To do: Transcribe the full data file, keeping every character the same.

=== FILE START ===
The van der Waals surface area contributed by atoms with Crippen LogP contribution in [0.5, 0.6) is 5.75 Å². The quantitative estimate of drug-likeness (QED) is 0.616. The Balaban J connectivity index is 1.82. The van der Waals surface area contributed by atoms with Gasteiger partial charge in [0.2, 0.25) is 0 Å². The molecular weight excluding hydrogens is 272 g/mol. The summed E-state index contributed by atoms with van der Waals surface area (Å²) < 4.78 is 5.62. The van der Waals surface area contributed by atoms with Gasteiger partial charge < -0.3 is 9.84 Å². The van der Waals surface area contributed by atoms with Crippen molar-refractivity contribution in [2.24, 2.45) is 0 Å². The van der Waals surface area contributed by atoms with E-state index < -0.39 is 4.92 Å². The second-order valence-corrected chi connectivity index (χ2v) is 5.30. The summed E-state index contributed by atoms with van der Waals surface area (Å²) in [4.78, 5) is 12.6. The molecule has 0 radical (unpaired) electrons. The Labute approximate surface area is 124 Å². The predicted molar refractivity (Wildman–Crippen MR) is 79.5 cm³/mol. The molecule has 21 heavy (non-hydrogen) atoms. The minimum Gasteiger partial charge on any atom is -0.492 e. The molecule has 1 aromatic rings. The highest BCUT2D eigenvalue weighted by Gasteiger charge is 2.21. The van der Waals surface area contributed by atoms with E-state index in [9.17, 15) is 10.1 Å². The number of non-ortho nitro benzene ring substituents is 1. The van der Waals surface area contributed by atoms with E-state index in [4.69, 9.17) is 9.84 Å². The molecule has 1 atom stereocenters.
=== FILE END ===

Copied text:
The van der Waals surface area contributed by atoms with Crippen LogP contribution in [0.5, 0.6) is 5.75 Å². The quantitative estimate of drug-likeness (QED) is 0.616. The Balaban J connectivity index is 1.82. The van der Waals surface area contributed by atoms with Gasteiger partial charge in [0.2, 0.25) is 0 Å². The molecular weight excluding hydrogens is 272 g/mol. The summed E-state index contributed by atoms with van der Waals surface area (Å²) < 4.78 is 5.62. The van der Waals surface area contributed by atoms with Gasteiger partial charge < -0.3 is 9.84 Å². The van der Waals surface area contributed by atoms with Crippen molar-refractivity contribution in [2.24, 2.45) is 0 Å². The van der Waals surface area contributed by atoms with E-state index < -0.39 is 4.92 Å². The second-order valence-corrected chi connectivity index (χ2v) is 5.30. The summed E-state index contributed by atoms with van der Waals surface area (Å²) in [4.78, 5) is 12.6. The molecule has 0 radical (unpaired) electrons. The Labute approximate surface area is 124 Å². The predicted molar refractivity (Wildman–Crippen MR) is 79.5 cm³/mol. The molecule has 21 heavy (non-hydrogen) atoms. The minimum Gasteiger partial charge on any atom is -0.492 e. The molecule has 1 aromatic rings. The highest BCUT2D eigenvalue weighted by Gasteiger charge is 2.21. The van der Waals surface area contributed by atoms with E-state index in [9.17, 15) is 10.1 Å². The number of non-ortho nitro benzene ring substituents is 1. The van der Waals surface area contributed by atoms with E-state index in [4.69, 9.17) is 9.84 Å². The molecule has 1 atom stereocenters.